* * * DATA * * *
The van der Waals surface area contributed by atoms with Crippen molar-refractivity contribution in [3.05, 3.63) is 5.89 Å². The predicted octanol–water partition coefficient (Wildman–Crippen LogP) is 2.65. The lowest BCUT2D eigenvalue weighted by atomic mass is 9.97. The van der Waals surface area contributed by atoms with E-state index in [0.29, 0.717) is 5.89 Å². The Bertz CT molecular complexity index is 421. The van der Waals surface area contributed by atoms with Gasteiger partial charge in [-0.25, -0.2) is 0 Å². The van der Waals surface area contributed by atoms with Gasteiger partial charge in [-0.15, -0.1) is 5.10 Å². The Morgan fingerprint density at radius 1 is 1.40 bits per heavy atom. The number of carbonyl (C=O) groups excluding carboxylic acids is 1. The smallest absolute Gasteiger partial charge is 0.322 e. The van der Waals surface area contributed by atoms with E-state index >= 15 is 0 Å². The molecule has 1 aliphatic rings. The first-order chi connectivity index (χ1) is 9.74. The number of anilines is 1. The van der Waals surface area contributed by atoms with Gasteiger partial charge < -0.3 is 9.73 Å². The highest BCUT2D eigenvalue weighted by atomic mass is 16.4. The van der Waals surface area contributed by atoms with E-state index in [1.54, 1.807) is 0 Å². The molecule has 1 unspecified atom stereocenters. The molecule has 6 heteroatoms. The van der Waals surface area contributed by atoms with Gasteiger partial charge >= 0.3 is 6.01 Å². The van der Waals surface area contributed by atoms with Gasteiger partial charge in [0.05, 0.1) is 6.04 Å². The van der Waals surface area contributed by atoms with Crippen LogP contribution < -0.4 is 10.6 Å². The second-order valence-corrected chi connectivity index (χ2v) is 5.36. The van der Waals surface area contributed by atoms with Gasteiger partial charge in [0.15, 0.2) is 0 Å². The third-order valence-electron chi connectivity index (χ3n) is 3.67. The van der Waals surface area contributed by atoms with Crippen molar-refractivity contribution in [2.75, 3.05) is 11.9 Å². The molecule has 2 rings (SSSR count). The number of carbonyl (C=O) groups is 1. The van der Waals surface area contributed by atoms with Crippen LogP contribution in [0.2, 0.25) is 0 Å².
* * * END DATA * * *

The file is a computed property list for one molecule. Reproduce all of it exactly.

The van der Waals surface area contributed by atoms with Crippen molar-refractivity contribution in [3.05, 3.63) is 5.89 Å². The predicted octanol–water partition coefficient (Wildman–Crippen LogP) is 2.65. The lowest BCUT2D eigenvalue weighted by atomic mass is 9.97. The van der Waals surface area contributed by atoms with E-state index in [0.29, 0.717) is 5.89 Å². The Bertz CT molecular complexity index is 421. The van der Waals surface area contributed by atoms with Gasteiger partial charge in [-0.25, -0.2) is 0 Å². The van der Waals surface area contributed by atoms with Gasteiger partial charge in [-0.15, -0.1) is 5.10 Å². The Morgan fingerprint density at radius 1 is 1.40 bits per heavy atom. The number of carbonyl (C=O) groups excluding carboxylic acids is 1. The smallest absolute Gasteiger partial charge is 0.322 e. The van der Waals surface area contributed by atoms with E-state index >= 15 is 0 Å². The molecule has 1 aliphatic rings. The first-order chi connectivity index (χ1) is 9.74. The number of anilines is 1. The van der Waals surface area contributed by atoms with Gasteiger partial charge < -0.3 is 9.73 Å². The highest BCUT2D eigenvalue weighted by atomic mass is 16.4. The van der Waals surface area contributed by atoms with E-state index in [1.54, 1.807) is 0 Å². The molecule has 1 unspecified atom stereocenters. The molecule has 6 heteroatoms. The van der Waals surface area contributed by atoms with Gasteiger partial charge >= 0.3 is 6.01 Å². The van der Waals surface area contributed by atoms with Gasteiger partial charge in [0.05, 0.1) is 6.04 Å². The van der Waals surface area contributed by atoms with Crippen LogP contribution < -0.4 is 10.6 Å². The second-order valence-corrected chi connectivity index (χ2v) is 5.36. The van der Waals surface area contributed by atoms with Gasteiger partial charge in [0.15, 0.2) is 0 Å². The third-order valence-electron chi connectivity index (χ3n) is 3.67. The van der Waals surface area contributed by atoms with Crippen molar-refractivity contribution in [2.75, 3.05) is 11.9 Å². The molecule has 2 rings (SSSR count). The number of carbonyl (C=O) groups is 1. The van der Waals surface area contributed by atoms with Crippen LogP contribution in [0.2, 0.25) is 0 Å².